Deadline fast approaching for proving medical certification

By Jami Jones, Land Line managing editor | 11/8/2013

The clock is winding down to a Jan. 30, 2014, deadline that all CDL holders must prove medical certification to their state driver’s licensing agency.

A new regulation issued by the Federal Motor Carrier Safety Administration requires CDL holders to present proof of medical certification to their home state drivers licensing agency. The regulation allows the states to choose if the medical certificate issued by the doctor or the examination form – dubbed the long form – will be required.

Once presented to the states, CDL holders will only have to retain the medical certificate on the road with them for 15 days. In that time, the state drivers licensing agency is to enter the certification information into the commercial driver’s license information system, dubbed CDLIS.

The requirement is intended to give roadside law enforcement real-time electronic confirmation of medical certification.

The original compliance deadline for the regulation was Jan. 30, 2012.

However, many states were not prepared for the CDLIS reporting requirement so the Federal Motor Carrier Safety Administration delayed the state’s data entry deadline to 2014.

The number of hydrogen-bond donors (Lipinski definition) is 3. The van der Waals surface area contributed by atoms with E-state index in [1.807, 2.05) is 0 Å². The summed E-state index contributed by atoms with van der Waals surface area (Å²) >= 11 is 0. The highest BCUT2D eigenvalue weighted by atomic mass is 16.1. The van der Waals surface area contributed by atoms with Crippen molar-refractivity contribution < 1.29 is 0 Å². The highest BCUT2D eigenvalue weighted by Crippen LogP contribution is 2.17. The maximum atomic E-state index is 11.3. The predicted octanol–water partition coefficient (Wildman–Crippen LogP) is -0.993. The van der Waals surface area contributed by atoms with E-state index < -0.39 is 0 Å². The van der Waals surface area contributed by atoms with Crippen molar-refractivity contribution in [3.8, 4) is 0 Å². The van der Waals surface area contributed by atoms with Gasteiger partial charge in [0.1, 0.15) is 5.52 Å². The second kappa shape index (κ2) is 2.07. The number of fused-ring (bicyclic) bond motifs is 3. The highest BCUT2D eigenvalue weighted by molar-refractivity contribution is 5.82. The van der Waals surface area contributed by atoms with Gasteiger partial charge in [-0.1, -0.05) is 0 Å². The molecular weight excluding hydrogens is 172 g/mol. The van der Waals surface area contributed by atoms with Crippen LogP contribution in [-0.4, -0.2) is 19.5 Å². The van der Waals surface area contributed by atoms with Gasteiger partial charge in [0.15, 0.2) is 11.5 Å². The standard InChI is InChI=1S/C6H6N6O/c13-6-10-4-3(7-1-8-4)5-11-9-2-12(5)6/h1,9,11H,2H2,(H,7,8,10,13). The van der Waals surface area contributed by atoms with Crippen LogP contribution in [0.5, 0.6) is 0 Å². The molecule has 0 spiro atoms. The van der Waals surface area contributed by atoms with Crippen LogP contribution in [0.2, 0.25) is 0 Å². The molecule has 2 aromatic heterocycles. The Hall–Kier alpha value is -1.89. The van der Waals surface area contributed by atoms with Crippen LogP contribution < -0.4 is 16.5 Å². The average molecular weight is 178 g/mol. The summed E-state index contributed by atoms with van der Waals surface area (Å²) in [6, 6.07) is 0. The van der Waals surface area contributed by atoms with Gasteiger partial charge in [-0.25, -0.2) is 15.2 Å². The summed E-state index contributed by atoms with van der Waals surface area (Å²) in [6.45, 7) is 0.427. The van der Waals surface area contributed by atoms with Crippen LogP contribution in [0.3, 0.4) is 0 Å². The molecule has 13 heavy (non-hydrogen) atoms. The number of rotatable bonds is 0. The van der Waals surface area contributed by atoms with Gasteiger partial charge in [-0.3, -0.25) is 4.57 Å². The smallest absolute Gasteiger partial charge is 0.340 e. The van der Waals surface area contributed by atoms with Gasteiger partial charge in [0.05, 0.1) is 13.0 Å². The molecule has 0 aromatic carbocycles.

In the meantime, FMCSA required anyone who has a licensing “action,” such as renewal, upgrade, transfer, etc., after Jan. 30, 2012, to provide proof of medical certification. In addition to providing their medical certification, drivers will be asked to self-certify whether they are interstate or intrastate drivers and whether they work in an exempt segment of the industry – such as school bus drivers or fire department personnel.

With the Jan. 30, 2014, deadline approaching, all CDL holders must provide proof of certification and self-certify operations before that deadline – regardless if their CDL is up for renewal or not.

States are handling the requirement for providing certification differently. The American Association of Motor Vehicle Administrations maintains a list of state-by-state requirements. You can view that here.

Some states still have no plan listed but are making strides toward compliance. The Owner-Operator Independent Drivers Association strongly recommends contacting your state agency and confirming accepted forms of proof of certification and delivery methods.

Drivers who do not present proof of certification are at risk of having their CDL downgraded or even suspended. That decision, again, is left up to the states in the regulation.

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